This leaves American men playing catch-up. The U.S. tennis establishment would like to believe things are changing — if they haven’t already. Eliot Teltscher, who twice reached the round of 16 at the French Open and is now director of tennis operations for the USTA’s USA Tennis High Performance program, says the emerging "Brat Pack" are young and still learning the ropes of the pro tour. Some have had success on clay, such as 20-year-old Roddick, whose Top 10 ranking is pillared with back-to-back U.S. Clay Court titles in Houston, where they boast of having imported authentic Roland Garros clay for the event.

Steadily rising Blake, 23, now ranked in the Top 25 (about 15 spots better than this time last year), is athletic and possesses a huge forehand, great assets on clay. Twenty-year-old Ginepri, who is from Atlanta and vaulted into the Top 50 after consecutive quarterfinal finishes at Indian Wells and Miami, is speedy and powerful off both sides from the baseline and should have no problems sliding around the dirt, considering his Georgia roots.

"Maybe it’s wishful thinking, but I still think that clay is a very good surface for James and Andy, and it should be good for Robby," says Teltscher. "I do believe that one of those guys could win the French Open — even this year."

Despite the meager success of U.S. men (save Agassi) on European clay, Teltscher believes a bit more seasoning will produce results at the big clay tournaments leading up to the French Open. (Dent, Fish, Ginepri and Roddick lost in the first round at Monte Carlo; Blake in the second. However, 28-year-old Vince Spadea was a semifinalist.) But he’s also aware that the limited amount of time many U.S. players spend preparing on clay, particularly as juniors — coupled with the overall ATP emphasis on hard courts — could spell trouble if results don’t start coming soon. "If two years from now we’re having this conversation, I’ll be biting my fingernails," he says.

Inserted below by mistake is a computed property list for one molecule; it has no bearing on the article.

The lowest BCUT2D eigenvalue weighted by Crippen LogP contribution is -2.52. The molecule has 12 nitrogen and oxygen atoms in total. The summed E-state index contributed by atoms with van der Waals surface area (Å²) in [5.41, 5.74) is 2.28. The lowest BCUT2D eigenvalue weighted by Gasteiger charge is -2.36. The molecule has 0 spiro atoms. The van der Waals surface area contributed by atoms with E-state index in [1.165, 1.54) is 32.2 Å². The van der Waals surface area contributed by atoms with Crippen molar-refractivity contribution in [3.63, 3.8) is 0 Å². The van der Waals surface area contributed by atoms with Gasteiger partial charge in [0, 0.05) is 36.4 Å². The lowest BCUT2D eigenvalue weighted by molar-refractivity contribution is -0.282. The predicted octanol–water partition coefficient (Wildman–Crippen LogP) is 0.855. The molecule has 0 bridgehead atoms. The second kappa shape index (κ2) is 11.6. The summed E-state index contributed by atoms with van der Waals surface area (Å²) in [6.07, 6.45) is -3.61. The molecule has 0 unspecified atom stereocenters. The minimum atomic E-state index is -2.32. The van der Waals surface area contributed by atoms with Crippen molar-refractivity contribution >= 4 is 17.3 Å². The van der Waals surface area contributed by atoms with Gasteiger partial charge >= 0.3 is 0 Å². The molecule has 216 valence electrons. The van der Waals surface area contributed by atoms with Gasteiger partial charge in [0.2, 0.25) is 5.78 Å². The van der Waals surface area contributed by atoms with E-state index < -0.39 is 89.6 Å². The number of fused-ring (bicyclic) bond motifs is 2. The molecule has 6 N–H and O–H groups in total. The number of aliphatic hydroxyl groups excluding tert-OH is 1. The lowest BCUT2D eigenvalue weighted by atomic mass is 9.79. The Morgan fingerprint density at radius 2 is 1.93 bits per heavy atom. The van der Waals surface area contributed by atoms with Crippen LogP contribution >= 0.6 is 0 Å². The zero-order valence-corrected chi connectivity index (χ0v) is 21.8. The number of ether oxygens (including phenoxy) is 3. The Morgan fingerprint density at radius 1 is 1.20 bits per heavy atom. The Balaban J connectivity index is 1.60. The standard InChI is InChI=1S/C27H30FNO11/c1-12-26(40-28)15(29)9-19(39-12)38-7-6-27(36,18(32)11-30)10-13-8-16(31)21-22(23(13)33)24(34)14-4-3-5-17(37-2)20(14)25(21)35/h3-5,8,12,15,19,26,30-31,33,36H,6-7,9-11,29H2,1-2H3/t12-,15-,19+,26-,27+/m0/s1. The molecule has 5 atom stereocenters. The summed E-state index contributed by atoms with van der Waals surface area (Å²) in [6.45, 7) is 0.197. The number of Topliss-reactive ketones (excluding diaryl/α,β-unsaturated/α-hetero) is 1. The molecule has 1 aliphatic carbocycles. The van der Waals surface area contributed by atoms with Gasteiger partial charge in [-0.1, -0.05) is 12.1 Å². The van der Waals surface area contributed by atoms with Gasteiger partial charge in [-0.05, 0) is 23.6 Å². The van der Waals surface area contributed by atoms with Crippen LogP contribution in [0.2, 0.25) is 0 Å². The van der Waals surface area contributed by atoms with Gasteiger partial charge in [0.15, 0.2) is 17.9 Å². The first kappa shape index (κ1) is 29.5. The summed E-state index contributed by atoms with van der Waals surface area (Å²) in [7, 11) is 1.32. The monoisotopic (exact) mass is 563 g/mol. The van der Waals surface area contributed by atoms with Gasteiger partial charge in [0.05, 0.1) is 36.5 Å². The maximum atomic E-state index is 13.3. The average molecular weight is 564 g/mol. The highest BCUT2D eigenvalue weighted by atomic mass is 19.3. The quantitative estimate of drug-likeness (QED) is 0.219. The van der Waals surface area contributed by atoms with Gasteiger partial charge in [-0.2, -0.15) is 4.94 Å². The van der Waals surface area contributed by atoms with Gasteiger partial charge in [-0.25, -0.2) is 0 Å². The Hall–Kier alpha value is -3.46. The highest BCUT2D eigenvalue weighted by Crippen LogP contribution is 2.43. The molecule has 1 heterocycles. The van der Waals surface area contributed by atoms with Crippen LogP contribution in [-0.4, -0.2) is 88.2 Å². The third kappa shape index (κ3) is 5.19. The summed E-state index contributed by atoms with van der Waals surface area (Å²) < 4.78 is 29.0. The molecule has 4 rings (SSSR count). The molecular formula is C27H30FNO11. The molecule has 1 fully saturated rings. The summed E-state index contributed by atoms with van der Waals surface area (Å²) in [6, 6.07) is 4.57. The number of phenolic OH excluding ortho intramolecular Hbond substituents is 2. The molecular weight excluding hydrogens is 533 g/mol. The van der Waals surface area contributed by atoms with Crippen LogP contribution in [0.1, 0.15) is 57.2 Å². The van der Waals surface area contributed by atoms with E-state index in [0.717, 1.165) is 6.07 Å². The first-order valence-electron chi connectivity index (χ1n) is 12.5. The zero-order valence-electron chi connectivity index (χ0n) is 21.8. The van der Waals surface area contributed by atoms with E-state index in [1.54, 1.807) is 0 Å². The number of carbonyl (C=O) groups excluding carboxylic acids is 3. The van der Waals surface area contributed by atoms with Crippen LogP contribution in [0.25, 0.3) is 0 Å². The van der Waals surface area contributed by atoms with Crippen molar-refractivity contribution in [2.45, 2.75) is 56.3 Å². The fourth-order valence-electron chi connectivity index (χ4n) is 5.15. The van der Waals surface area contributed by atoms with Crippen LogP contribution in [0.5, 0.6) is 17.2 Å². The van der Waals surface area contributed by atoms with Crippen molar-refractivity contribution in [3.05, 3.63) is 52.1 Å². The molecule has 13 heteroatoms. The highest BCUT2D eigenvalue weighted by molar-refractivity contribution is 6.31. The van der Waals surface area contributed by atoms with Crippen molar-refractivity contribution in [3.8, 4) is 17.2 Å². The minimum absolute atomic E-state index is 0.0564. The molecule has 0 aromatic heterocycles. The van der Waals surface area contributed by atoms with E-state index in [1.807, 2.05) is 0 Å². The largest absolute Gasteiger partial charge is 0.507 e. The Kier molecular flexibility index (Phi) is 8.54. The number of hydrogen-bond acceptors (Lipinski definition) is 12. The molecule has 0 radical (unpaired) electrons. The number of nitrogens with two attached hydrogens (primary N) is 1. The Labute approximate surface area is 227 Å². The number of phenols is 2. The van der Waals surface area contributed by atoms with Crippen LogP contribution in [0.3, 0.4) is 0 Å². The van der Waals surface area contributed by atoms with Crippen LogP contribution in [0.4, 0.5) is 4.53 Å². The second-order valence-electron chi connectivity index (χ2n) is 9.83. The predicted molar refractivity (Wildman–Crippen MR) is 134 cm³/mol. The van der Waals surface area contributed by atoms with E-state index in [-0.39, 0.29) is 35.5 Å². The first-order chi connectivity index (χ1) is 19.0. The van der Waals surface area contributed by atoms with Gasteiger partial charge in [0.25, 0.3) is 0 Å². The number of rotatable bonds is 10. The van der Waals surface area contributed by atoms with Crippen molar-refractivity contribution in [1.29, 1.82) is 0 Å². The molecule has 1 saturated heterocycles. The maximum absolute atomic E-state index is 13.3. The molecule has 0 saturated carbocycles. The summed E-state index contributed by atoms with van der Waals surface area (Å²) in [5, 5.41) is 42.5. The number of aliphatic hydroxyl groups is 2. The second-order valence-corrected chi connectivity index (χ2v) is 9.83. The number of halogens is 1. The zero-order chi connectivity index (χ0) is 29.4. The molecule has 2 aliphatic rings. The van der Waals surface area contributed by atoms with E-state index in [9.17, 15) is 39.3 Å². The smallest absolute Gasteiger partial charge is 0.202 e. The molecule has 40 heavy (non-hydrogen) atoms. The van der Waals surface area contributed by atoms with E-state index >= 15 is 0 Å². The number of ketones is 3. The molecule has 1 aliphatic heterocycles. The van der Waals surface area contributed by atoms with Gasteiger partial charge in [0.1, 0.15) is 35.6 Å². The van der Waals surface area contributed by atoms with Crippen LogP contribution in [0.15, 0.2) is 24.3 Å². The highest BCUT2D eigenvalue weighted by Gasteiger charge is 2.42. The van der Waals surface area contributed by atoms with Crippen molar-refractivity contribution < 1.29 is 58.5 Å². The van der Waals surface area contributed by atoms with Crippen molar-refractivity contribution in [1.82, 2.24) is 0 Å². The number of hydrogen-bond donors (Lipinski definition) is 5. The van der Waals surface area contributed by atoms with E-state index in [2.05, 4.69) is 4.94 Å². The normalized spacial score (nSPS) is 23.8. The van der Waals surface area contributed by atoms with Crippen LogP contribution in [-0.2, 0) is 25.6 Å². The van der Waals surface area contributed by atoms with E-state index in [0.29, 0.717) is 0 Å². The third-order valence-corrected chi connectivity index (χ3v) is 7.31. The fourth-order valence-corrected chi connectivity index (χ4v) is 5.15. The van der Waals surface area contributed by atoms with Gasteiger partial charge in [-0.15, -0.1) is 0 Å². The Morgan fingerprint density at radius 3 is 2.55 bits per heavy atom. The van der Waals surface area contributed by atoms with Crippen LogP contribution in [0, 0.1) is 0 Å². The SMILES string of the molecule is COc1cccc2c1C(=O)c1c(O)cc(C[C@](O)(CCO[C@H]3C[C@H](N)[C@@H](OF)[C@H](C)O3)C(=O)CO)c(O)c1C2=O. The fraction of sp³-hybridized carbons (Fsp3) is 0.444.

Some fraying around the fingers is already evident. There is a chorus of agreement among players, officials and coaches that efforts to develop clay court skills in the United States are somewhat lacking. "I certainly think with some of our guys right now, we could be a real factor on clay, [but] enough isn’t being done and we need more tournaments on clay for juniors," says U.S. Davis Cup Captain Patrick McEnroe, who grew up in New York, but still played a lot on clay, even indoors.

McEnroe, having watched the U.S. Davis Cup team battle tough opponents and clay courts simultaneously in France and Spain the past few years, believes juniors should be exposed at an early age to the sliding techniques and shot selection necessary to play on clay "because it’s a different style, it’s a different type of movement and it’s a different type of patience and point construction." Weather is a bigger factor as well, since clay is much more affected by moisture and temperature than hard courts.

"I also happen to think it’s easier [growing up] on clay and then transitioning to hard than the other way around," McEnroe says. "Look at guys like Courier, Agassi, Chang. These guys all have had successful careers on clay. They basically spent a lot of time playing on hard courts, but they also practiced a lot on clay as kids."

Admits Ginepri, "I don’t think we’re on the clay quite as much as we should be."

Even Roddick’s coach, Tarik Benhabiles, who is French, says, "Americans don’t put the time into it. When they go to Europe, they don’t go one month or three weeks before. They go the first week of the clay court season and play two months and a half. This is it."

The upshot: U.S. players still step onto clay courts with a "disadvantage," at least psychologically, to their more dirt-savvy counterparts, says McEnroe. Which leads to another question: Is this country doing all it can to prepare the next generation of dirtballers?